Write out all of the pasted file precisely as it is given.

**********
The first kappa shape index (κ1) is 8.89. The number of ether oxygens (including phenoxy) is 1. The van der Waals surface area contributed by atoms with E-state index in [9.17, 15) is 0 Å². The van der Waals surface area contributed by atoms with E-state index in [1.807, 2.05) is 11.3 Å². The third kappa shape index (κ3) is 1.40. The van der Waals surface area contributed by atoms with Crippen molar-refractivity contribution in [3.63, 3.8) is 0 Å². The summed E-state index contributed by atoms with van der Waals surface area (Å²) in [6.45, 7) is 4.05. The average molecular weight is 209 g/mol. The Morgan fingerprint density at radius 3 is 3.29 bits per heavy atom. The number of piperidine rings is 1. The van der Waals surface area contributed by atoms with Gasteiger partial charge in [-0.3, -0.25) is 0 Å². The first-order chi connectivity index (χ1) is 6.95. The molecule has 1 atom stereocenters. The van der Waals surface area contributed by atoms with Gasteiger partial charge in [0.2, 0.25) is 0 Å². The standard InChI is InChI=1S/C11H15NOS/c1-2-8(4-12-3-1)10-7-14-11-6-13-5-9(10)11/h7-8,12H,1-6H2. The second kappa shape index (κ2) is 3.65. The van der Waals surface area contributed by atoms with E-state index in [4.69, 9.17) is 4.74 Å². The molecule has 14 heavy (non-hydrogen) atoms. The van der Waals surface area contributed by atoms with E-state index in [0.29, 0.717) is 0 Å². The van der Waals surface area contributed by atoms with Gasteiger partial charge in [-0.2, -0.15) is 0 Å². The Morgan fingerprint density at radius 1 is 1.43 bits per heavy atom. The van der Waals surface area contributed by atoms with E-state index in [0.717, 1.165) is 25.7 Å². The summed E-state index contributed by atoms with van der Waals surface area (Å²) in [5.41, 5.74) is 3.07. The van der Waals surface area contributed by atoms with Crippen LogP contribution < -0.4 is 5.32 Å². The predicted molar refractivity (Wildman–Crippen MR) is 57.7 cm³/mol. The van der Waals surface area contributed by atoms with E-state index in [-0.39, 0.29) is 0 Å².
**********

The first kappa shape index (κ1) is 8.89. The number of ether oxygens (including phenoxy) is 1. The van der Waals surface area contributed by atoms with E-state index in [9.17, 15) is 0 Å². The van der Waals surface area contributed by atoms with E-state index in [1.807, 2.05) is 11.3 Å². The third kappa shape index (κ3) is 1.40. The van der Waals surface area contributed by atoms with Crippen molar-refractivity contribution in [3.63, 3.8) is 0 Å². The summed E-state index contributed by atoms with van der Waals surface area (Å²) in [6.45, 7) is 4.05. The average molecular weight is 209 g/mol. The Morgan fingerprint density at radius 3 is 3.29 bits per heavy atom. The number of piperidine rings is 1. The van der Waals surface area contributed by atoms with Gasteiger partial charge in [-0.3, -0.25) is 0 Å². The first-order chi connectivity index (χ1) is 6.95. The molecule has 1 atom stereocenters. The van der Waals surface area contributed by atoms with Gasteiger partial charge in [0.2, 0.25) is 0 Å². The standard InChI is InChI=1S/C11H15NOS/c1-2-8(4-12-3-1)10-7-14-11-6-13-5-9(10)11/h7-8,12H,1-6H2. The second kappa shape index (κ2) is 3.65. The van der Waals surface area contributed by atoms with E-state index in [4.69, 9.17) is 4.74 Å². The molecule has 14 heavy (non-hydrogen) atoms. The van der Waals surface area contributed by atoms with E-state index in [0.29, 0.717) is 0 Å². The van der Waals surface area contributed by atoms with Gasteiger partial charge in [-0.2, -0.15) is 0 Å². The Morgan fingerprint density at radius 1 is 1.43 bits per heavy atom. The van der Waals surface area contributed by atoms with E-state index in [0.717, 1.165) is 25.7 Å². The summed E-state index contributed by atoms with van der Waals surface area (Å²) in [5.41, 5.74) is 3.07. The van der Waals surface area contributed by atoms with Crippen LogP contribution < -0.4 is 5.32 Å². The predicted molar refractivity (Wildman–Crippen MR) is 57.7 cm³/mol. The van der Waals surface area contributed by atoms with E-state index in [-0.39, 0.29) is 0 Å².